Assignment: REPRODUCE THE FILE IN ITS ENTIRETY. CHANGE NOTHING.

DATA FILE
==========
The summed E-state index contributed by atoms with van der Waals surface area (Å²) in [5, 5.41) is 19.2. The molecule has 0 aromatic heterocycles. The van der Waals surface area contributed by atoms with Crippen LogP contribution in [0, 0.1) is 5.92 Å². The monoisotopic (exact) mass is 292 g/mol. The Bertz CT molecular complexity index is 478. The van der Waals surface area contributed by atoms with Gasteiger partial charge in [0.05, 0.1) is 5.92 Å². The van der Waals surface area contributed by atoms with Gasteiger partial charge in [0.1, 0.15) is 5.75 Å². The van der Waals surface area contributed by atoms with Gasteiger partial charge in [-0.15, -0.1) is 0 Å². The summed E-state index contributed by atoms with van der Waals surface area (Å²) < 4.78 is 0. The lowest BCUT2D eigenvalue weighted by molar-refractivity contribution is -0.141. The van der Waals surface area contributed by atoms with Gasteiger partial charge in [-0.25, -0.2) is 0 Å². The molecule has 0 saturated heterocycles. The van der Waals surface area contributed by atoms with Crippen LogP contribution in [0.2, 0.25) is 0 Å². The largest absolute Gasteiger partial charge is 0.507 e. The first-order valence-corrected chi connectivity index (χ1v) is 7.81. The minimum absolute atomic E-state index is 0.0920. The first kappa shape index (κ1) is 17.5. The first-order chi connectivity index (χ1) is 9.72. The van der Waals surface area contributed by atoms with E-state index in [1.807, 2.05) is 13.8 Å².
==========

The summed E-state index contributed by atoms with van der Waals surface area (Å²) in [5, 5.41) is 19.2. The molecule has 0 aromatic heterocycles. The van der Waals surface area contributed by atoms with Crippen LogP contribution in [0, 0.1) is 5.92 Å². The monoisotopic (exact) mass is 292 g/mol. The Bertz CT molecular complexity index is 478. The van der Waals surface area contributed by atoms with Gasteiger partial charge in [0.05, 0.1) is 5.92 Å². The van der Waals surface area contributed by atoms with Gasteiger partial charge in [0.1, 0.15) is 5.75 Å². The van der Waals surface area contributed by atoms with Gasteiger partial charge in [-0.15, -0.1) is 0 Å². The summed E-state index contributed by atoms with van der Waals surface area (Å²) < 4.78 is 0. The lowest BCUT2D eigenvalue weighted by molar-refractivity contribution is -0.141. The van der Waals surface area contributed by atoms with Gasteiger partial charge in [-0.25, -0.2) is 0 Å². The molecule has 0 saturated heterocycles. The van der Waals surface area contributed by atoms with Crippen LogP contribution in [0.2, 0.25) is 0 Å². The largest absolute Gasteiger partial charge is 0.507 e. The first-order valence-corrected chi connectivity index (χ1v) is 7.81. The minimum absolute atomic E-state index is 0.0920. The first kappa shape index (κ1) is 17.5. The first-order chi connectivity index (χ1) is 9.72. The van der Waals surface area contributed by atoms with E-state index in [1.807, 2.05) is 13.8 Å².